The 36 Deadly Styles (Joseph Kuo, 1979)
There was a weird cutaway scene early in Joseph Kuo’s 7 Grandmasters that struck me as a mistake, a bit of the story thrown into the middle of another storyline, the context and meaning of which wouldn’t become clear until much later in the film. It was jarring and weird, something that a more professional production would have smoothed out, either with some more exposition or repositioning it as a narrated flashback later in the film or something like that. After watching The 36 Deadly Styles though I’m beginning to suspect that Kuo put that scene where he did, in the manner he did, specifically because of its disorienting effect. Because The 36 Deadly Styles is completely structured around scenes like that, the apparent purpose of which is to express the pointlessness of kung fu movie revenge stories.
The film begins in the middle of its story, and in the middle of a fight. We don’t know who is fighting or why, but can only assume that the guy with the grotesque nose is the villain. He and his gang are beating up another pair of guys, one older, one younger. They flee to a temple, where a lay monk rescues them, though the older one dies. The younger, Wai Chi (a Jackie Chan type played by Nick Cheung Lik), hangs around the temple, bullies some young monks, flirtatiously fights with a pretty milk seller (Jeannie Chang), and is repeatedly spotted by the red-nosed guy who’s trying to kill him. That guy calls in his older brothers, each of whom sport outrageous wigs for some unexplained reason (poor Bolo Yeung) and mayhem ensues.
Parallel to this are scenes of Hwang Jang-lee, Korean Tae Kwon Do master and kung fu movie supervillain, marching through fields mortally injuring guys left and right. Some of these are flashbacks (both the lay monk and the milk seller’s father suffer from the lifelong aftereffect of his blows) and some are in the present. I think. It’s never really clear. By the time the movie reaches its climax, we learn that Hwang is the leader of the wig gang, and he’s seeking revenge on the rival gang that killed his brother, most of whom he’s killed, but for the monk and the milkman. And Wai Chi, who was a toddler at the time of the initial showdown, where Hwang killed his father. Somewhere around this time we also get the scene of Hwang’s brother (maybe? imdb credits him as “Ghost Face Killer”, which is a character from a previous Joseph Kuo film, The Mystery of Chess Boxing. And speaking of the Wu-Tang Clan, one character calls the monk an “old dirty bastard”) fighting another guy over the secret of a book called The 36 Deadly Styles, which the guy claims to have burned without reading. It’s unclear if these two plots are related, or if so, how. There was a scene early in the film where an old master sent somebody after a guy who’d fled to Tibet for some reason. That might have been the Ghost Face Killer going after the thief, or maybe not.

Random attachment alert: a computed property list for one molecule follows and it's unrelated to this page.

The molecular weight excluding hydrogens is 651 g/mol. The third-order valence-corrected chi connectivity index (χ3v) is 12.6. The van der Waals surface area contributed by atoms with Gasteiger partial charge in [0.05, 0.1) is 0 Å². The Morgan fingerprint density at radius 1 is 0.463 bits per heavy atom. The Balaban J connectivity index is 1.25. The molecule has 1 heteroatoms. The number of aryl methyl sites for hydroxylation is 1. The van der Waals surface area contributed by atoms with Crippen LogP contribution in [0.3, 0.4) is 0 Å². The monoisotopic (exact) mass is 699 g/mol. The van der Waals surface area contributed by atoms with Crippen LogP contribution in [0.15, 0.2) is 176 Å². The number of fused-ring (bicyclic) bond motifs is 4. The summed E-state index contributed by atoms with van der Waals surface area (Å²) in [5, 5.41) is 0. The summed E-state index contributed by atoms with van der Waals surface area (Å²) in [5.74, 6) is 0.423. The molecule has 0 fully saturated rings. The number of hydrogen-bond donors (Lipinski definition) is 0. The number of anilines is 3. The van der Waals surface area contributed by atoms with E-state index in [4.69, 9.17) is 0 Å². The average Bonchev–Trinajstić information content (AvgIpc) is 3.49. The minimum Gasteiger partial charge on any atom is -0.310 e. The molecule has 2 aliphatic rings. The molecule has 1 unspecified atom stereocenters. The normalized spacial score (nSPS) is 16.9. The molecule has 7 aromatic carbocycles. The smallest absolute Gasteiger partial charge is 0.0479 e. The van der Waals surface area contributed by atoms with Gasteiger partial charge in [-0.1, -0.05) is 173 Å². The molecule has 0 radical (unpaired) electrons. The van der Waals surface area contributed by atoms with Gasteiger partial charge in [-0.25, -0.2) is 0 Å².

Watching the movie again would probably clear it up, but I don’t want to do that right now, because I think the movie works better not knowing how it fits together. I suspect that if Kuo really wanted us to follow the plot and the characters super-closely, he would have given us more information, or repeated exposition in the ways Hollywood does. He could have done that, but he didn’t. I think because what all these discordances and digressions and weird breaks and unfathomable characters make clear is how pointless these kinds of revenge plots really are. Wai Chi has no idea who any of the people attacking him are, or who his father and his friends were, or why they initially got attacked some 15–20 years earlier. It’s literally pointless, but he’s doomed to go through the motions of the standard kung fu movie plot (escape, punishment, healing, training, victory) whether he likes it or not. Maybe this is accidental, a by-product of quick and cheap production and shoddy quality control, but the cool thing is it doesn’t matter. The meaning is the ultimately the same. And if anything the film’s limitations make it more effective at conveying the circular meaninglessness of violence than much greater films like, say, 8 Diagram Pole Fighter or Golden Swallow or Last Hurrah for Chivalry, which find a kind of beauty and honor in sacrifice for the sake of a code. Everything about The 36 Deadly Styles is ugly and there’s no talk of abstract codes or moral or religious ideals nor any honor to be found in fighting. There’s just fear and pain.